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Kwan Yin

"... actually she is the one, who is the Vruddha, is described as Vruddha, she is the one, is the aged one. Because Kwan Yin was born to a king, she was the daughter of a king.
And she was the Virgin form of the goddess, and she would not marry, so her father got very angry with her, that she is not married, and he threatened her, because he had arranged her marriage with some great king, you see. And when the marriage did not take place, father was so angry and annoyed and felt very humiliated. So he took her to a hillside and threatened her that "I will throw you down." And actually she was thrown down from the hillside into a valley, and he thought, that she must have been dead. But there was a tiger, which held her, and he carried her along, and then he looked after her. And when she grew very old, quite old, then she came out of her hermitage and she started treating people, and many people got cured by her - but she was quite old, then the father recognized her, because father was sick. She went and treated the father also, and she started curing people, and that's the Kwan Ying. If you go to Hong Kong, you can see her statue, the face is very much like mine, absolutely, but she is older looking and her shoulders are bent, quite bent. But she came much before Christ, and the Buddhists felt, that people wouldn't give her up, because she was so much regarded as the Mother of Mercy. So they included her in the Buddha thing."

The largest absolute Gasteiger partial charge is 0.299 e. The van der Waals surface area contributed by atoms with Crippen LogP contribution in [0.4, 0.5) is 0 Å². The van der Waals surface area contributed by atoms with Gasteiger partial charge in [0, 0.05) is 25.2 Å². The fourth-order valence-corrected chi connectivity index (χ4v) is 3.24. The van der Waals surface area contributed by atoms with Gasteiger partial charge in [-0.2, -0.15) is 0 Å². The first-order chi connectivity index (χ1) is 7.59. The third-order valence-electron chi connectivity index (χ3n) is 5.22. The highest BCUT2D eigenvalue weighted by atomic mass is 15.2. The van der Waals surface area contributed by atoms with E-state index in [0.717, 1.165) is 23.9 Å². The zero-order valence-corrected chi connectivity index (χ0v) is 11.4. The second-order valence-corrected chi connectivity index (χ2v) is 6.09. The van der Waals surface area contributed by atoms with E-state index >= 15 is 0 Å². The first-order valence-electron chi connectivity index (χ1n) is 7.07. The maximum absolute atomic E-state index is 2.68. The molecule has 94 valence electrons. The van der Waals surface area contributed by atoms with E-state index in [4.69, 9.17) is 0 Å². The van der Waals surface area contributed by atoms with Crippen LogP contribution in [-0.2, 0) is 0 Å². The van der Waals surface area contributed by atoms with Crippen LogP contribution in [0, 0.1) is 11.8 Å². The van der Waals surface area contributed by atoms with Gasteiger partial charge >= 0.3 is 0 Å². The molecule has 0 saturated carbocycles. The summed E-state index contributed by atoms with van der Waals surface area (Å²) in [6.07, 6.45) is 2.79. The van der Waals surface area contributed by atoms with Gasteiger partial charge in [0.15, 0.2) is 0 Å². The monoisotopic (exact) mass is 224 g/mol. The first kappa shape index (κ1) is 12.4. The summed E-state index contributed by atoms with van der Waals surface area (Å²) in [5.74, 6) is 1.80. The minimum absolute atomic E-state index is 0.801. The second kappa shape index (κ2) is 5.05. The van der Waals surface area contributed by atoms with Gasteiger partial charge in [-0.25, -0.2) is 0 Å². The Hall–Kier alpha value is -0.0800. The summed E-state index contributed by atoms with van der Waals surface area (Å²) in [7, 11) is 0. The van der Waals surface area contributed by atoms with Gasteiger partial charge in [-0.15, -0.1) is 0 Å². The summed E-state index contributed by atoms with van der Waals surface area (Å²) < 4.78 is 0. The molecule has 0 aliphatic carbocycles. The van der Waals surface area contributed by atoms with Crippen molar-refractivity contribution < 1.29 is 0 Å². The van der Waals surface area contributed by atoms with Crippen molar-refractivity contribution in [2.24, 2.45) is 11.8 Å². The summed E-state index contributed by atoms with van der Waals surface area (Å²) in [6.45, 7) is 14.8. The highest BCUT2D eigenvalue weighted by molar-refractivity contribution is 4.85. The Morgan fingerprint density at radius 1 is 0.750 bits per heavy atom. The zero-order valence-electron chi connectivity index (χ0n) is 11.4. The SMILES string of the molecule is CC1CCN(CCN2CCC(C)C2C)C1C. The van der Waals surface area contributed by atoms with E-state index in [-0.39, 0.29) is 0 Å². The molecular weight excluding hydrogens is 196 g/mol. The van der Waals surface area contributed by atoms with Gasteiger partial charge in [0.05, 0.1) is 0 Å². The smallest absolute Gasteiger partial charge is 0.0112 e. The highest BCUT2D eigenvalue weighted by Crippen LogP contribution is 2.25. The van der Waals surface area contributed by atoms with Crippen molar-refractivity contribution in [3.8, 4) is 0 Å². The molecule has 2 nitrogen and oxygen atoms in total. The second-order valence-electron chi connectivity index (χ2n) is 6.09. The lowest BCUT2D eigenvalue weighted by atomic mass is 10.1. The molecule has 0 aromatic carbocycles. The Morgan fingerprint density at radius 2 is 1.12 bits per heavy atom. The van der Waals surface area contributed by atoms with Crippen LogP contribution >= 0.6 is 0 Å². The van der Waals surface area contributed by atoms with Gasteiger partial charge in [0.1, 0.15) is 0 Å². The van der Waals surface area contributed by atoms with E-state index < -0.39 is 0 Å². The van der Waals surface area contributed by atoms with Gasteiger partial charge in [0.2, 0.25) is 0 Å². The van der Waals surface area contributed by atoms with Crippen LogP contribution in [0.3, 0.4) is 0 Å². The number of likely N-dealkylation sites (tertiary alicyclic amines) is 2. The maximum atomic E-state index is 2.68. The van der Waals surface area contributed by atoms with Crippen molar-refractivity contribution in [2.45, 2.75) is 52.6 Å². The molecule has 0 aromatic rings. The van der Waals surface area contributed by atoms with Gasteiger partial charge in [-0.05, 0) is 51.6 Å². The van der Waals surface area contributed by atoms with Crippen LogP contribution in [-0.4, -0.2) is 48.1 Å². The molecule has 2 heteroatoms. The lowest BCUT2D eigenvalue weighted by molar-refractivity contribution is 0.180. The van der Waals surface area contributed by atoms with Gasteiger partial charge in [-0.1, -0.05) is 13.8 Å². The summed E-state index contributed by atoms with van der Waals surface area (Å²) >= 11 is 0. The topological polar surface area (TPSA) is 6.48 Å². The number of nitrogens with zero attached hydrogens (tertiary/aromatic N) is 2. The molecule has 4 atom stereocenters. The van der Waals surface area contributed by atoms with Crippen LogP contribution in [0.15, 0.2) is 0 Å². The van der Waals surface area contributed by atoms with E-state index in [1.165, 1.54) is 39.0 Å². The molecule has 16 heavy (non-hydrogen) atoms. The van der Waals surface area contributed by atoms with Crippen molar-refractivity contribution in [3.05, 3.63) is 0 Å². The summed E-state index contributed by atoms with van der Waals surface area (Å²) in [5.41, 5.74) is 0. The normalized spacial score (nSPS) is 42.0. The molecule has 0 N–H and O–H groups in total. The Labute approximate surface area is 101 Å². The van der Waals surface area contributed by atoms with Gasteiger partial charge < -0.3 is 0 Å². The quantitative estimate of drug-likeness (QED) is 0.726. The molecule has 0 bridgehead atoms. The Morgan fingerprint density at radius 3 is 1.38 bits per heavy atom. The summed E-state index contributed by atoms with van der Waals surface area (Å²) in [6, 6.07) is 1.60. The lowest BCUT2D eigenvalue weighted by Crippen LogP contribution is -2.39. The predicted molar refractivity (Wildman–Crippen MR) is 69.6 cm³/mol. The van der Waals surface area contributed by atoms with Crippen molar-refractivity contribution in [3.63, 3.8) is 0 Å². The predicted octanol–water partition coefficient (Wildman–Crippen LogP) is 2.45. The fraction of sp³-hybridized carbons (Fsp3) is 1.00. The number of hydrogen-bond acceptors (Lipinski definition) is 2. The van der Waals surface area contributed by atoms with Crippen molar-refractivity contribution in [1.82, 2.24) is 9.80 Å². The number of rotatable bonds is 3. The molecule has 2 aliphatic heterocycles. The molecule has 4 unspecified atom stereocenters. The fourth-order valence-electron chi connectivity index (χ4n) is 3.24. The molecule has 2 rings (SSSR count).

(H.H.Shri Mataji Nirmala Devi, Talk in Vienna, 2/5/85)

For me, the thousand hand Kwan Yin has her merciful heart and mighty power and great anger and valour against evil, very similar to those of Shri Durga - a form of the Adi Shakti. Another form of Kwan Yin with the kumbha pouring divine fluid (blessing) is actually Shri Raja Laxmi or Shri Mahalaxmi. And another form of Kuan Yin with children around her may obviously be the form of Shri Gruha Laxmi. All of these reminds us of the Primordial Mother looking after her devotees. (Edwin, HK)

Kuan Yin (or Kuan Shih Yen) can be considered a translation of the Sanskrit name of her Indian Buddhist counterpart, Avalokitesvara (or Avalokita).

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